A romantic dessert

Un romantico Ministeriale

In the early twentieth century, when Europe was divided between the glories of the Belle Époque and the tensions that would soon lead to the First World War, the young Francesco Scaturchio, a pastry chef by profession, spent his free time in Naples in a theater famous for songs, dances and shows: the Salone Margherita.

There Anna Fougez, singer and actress, star of the variety show of the time, performed. Legend has it that Francesco Scaturchio went to the Salone Margherita to pursue the famous singer. By a lucky chance of fate, she would notice him while he was sitting in the audience. One evening, after the show, the two went together to the nearby Gambrinus bar, where Anna asked the young Francesco for a token of love as proof of the authenticity of his feelings.

As a clever pastry chef, Scaturchio imagined a dessert. And so, after a long thought, he created a crunchy chocolate with a soft and creamy filling and made it even more voluptuous by the addition of a liqueur whose recipe is still secret today.

Scaturchio's intention was metaphorical: «It is difficult to break the crust of your defenses - he said to his beloved, giving her the token of his love - but what a reward for those who conquer your heart!». Nobody knows how things actually went. Perhaps, as often happens, history is inextricably linked to romance.

Fact is that even today this dessert, from the Scaturchio brand, still delights the palates of Neapolitans and tourists who come to the city. In the historic site of Piazza San Domenico, the heart of the historic center, people sit at the tables of the bar, combining chocolate with a limoncello or a good coffee.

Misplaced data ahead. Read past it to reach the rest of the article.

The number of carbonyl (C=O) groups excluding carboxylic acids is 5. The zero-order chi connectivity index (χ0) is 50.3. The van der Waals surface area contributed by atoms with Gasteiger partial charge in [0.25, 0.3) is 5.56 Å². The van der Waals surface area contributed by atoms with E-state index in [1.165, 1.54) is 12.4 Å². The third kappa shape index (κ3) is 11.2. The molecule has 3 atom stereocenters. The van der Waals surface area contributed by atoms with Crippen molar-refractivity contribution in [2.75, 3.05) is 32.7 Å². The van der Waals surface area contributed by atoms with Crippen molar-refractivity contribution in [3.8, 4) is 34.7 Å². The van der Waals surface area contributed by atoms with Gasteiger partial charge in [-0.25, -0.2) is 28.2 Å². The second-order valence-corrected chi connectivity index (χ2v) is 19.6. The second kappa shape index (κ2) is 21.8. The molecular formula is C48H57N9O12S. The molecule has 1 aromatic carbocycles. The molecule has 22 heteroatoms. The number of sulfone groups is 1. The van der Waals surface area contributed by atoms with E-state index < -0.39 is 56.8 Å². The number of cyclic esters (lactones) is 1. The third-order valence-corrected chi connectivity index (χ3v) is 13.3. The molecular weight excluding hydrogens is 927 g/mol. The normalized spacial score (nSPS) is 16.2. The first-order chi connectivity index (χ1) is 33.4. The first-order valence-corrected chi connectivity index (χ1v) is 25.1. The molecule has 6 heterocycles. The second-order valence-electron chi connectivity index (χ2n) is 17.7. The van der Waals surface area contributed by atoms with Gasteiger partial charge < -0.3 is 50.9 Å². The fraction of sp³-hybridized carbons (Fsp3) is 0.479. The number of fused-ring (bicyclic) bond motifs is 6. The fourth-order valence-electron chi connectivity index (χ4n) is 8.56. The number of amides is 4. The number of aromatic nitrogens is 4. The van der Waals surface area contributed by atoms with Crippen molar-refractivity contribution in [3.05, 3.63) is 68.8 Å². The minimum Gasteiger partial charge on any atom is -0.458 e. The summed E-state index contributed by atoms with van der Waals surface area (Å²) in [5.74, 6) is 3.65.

But why is this dessert called Ministeriale? Why such an apparently “bureaucratic” name for such a romantic story? The reason is administrative.

Francesco Scaturchio would have liked to call it Anna, like Fougez, but later the company was so proud of this peculiar chocolate that they wanted to propose it to His Majesty Vittorio Emanuele III of Savoy. Thus began a long process between ministries and offices, with authorizations that came and went, left and then came back. In short, it became a “ministerial” case.

In 1920 the king finally tasted the dessert. Since then, the ministers' felucca has been imprinted on the external crust of bitter cocoa. Scaturchio thus became the official supplier of the royal house of Savoy; while Anna, far from Naples, continued her career in the show. A fleeting moment of love that, thanks to an idea and a dessert, has become immortal.